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Publication numberUS4026848 A
Publication typeGrant
Application numberUS 05/624,561
Publication dateMay 31, 1977
Filing dateOct 21, 1975
Priority dateAug 6, 1974
Publication number05624561, 624561, US 4026848 A, US 4026848A, US-A-4026848, US4026848 A, US4026848A
InventorsJames Harding, Neil Justin McCarthy, Jr.
Original AssigneeUnion Carbide Corporation
Export CitationBiBTeX, EndNote, RefMan
External Links: USPTO, USPTO Assignment, Espacenet
Aqueous phenolic resole dispersion containing gum ghatti interfacial agent
US 4026848 A
Abstract
Aqueous phenolic resole dispersions are disclosed. The dispersions are produced in the presence of gum ghatti and a thickening agent. The dispersions of the invention contain phenolic resole particles that can be very small and uniform in size, thereby enhancing the utility of said dispersions in such end-use applications as coatings and adhesives.
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Claims(11)
What is claimed is:
1. An aqueous dispersion containing dispersed particles of a phenolic resole in water, gum ghatti, and a thickening agent, substantially all of said particles having diameters below about 25 microns, wherein the molecular weight of said resole is such that said resole is substantially water-insoluble, wherein said gum ghatti is employed in an amount sufficient to stabilize said dispersion of resole particles in water, and wherein the thickening agent is employed in an amount such that the viscosity of said dispersion at 23 C. is at least about 500 centipoises.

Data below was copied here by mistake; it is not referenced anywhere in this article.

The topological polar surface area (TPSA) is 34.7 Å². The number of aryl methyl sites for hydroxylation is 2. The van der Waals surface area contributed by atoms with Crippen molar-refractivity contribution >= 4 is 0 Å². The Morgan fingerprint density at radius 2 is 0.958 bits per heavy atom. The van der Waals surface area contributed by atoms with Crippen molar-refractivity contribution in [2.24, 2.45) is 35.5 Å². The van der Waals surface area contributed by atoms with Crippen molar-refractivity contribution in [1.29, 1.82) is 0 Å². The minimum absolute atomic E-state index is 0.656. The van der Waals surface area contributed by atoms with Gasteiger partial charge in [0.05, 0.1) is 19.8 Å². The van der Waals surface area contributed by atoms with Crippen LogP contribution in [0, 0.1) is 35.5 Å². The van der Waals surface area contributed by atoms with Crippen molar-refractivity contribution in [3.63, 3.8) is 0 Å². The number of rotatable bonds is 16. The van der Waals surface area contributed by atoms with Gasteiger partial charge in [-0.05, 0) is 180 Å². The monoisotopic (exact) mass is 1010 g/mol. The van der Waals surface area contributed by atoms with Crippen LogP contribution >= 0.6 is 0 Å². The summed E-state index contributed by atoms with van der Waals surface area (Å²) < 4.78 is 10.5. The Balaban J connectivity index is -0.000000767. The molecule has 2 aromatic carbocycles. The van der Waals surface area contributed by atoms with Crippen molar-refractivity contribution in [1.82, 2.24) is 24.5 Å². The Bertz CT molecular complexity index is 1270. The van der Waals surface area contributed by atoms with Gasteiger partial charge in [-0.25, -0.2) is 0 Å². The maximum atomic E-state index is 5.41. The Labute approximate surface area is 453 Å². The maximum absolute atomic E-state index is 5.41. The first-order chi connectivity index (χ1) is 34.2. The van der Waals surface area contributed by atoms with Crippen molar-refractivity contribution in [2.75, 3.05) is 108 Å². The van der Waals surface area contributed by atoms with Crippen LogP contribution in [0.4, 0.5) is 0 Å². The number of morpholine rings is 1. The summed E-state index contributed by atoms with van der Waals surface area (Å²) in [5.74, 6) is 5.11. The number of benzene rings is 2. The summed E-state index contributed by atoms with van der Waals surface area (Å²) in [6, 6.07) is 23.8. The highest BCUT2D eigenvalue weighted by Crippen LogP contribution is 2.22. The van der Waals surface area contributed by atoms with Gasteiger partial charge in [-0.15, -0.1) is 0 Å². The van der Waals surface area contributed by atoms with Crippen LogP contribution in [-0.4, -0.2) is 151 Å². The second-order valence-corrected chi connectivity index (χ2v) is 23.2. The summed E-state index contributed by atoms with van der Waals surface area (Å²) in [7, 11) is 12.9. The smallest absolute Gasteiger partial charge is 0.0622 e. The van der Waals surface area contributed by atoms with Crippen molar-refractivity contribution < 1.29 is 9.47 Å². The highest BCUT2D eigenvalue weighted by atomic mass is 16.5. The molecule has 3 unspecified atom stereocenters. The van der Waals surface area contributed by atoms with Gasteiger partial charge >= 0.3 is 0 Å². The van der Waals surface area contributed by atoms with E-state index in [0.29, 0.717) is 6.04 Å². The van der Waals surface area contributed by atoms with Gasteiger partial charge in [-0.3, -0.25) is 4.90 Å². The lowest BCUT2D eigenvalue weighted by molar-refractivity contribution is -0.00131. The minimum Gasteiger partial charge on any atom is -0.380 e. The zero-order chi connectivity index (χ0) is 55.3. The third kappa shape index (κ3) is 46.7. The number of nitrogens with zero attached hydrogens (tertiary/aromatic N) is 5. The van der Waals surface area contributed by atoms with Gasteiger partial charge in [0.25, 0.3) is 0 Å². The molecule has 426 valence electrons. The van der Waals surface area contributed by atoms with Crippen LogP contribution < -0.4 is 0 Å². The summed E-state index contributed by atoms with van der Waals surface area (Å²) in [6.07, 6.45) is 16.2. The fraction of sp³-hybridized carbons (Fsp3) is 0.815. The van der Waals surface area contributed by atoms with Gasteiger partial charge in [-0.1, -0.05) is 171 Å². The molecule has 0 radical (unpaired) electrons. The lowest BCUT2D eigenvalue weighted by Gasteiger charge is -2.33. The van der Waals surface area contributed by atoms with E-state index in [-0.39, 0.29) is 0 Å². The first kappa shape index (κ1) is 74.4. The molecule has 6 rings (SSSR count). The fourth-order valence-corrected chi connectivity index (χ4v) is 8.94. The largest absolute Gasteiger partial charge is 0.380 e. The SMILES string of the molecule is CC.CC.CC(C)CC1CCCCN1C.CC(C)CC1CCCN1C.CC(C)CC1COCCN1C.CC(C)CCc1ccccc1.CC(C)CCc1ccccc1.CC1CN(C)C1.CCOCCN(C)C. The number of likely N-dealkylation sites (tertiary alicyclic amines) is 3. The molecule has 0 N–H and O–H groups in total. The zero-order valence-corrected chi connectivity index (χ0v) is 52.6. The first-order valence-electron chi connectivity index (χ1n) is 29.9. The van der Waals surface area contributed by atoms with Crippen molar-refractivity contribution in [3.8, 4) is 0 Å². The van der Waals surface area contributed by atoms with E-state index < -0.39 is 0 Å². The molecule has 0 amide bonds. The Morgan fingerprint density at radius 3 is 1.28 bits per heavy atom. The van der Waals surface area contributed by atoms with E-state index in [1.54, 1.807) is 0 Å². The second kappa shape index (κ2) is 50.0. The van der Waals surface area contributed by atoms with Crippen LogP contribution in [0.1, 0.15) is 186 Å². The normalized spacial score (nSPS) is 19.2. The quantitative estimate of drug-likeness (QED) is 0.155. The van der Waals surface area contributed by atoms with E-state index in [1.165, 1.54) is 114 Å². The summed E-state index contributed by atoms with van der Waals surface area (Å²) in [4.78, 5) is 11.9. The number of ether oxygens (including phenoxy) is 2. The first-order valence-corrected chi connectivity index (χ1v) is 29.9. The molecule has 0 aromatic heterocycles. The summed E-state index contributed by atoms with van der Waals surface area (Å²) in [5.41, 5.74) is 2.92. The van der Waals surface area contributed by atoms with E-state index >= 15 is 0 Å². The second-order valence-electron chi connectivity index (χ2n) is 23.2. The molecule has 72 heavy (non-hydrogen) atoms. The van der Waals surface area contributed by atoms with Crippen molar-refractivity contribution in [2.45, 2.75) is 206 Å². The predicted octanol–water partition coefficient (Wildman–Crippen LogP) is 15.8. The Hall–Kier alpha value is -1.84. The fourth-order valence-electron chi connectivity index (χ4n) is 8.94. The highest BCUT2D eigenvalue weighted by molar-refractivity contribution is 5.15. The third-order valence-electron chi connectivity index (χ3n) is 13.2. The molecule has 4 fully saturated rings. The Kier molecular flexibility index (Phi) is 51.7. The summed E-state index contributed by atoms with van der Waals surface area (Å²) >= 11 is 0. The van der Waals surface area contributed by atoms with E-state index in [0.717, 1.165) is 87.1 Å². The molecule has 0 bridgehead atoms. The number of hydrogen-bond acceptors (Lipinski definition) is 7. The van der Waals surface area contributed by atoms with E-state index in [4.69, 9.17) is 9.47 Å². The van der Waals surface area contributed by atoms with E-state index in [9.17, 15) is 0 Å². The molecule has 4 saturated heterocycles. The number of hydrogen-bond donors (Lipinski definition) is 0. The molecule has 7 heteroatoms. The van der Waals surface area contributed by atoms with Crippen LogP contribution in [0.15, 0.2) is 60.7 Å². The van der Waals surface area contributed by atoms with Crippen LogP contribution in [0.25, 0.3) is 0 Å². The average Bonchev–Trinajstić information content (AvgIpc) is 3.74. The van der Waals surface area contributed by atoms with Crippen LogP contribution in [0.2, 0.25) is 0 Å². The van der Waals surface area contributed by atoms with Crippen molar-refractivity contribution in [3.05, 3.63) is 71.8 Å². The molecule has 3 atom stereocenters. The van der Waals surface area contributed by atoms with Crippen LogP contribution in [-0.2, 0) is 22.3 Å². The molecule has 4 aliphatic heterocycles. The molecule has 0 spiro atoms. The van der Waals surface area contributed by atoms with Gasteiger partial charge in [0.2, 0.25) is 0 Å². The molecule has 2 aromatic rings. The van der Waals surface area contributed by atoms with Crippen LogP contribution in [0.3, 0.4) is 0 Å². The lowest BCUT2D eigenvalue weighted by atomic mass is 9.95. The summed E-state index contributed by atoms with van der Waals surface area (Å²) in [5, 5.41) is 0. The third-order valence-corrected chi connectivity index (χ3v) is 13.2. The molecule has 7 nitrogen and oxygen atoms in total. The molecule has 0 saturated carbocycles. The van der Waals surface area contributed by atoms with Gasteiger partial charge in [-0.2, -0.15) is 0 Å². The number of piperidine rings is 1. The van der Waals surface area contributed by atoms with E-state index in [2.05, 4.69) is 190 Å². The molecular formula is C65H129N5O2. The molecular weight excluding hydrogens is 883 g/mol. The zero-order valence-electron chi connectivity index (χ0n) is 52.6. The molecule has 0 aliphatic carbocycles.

2. The aqueous dispersion of claim 1 wherein said phenolic resole is the base-catalyzed reaction product of a phenol and formaldehyde, wherein the average diameter of said particles is below about 12 microns, and wherein the proportion of said resole in said dispersion is not greater than about 50 weight percent, based on weight of resole plus water.
3. The aqueous dispersion of claim 2 wherein said phenolic resole has a weight average molecular weight within the range of from about 400 to about 3000.
4. The aqueous dispersion of claim 2 wherein said phenol is at least one member of the group consisting of monohydroxybenzene, alkylphenol, and 2,2-bis(4-hydroxyphenyl)propane.
5. The aqueous dispersion of claim 2 wherein substantially all of said particles have diameters below about 5 microns.
6. The aqueous dispersion of claim 5 wherein said particles have average diameters below about 3 microns.
7. The aqueous dispersion of claim 2 wherein said thickening agent is selected from the group consisting of guar gum, gum carrageenan, algin gum, locust bean gum, and water-soluble ethylene-maleic anhydride copolymers.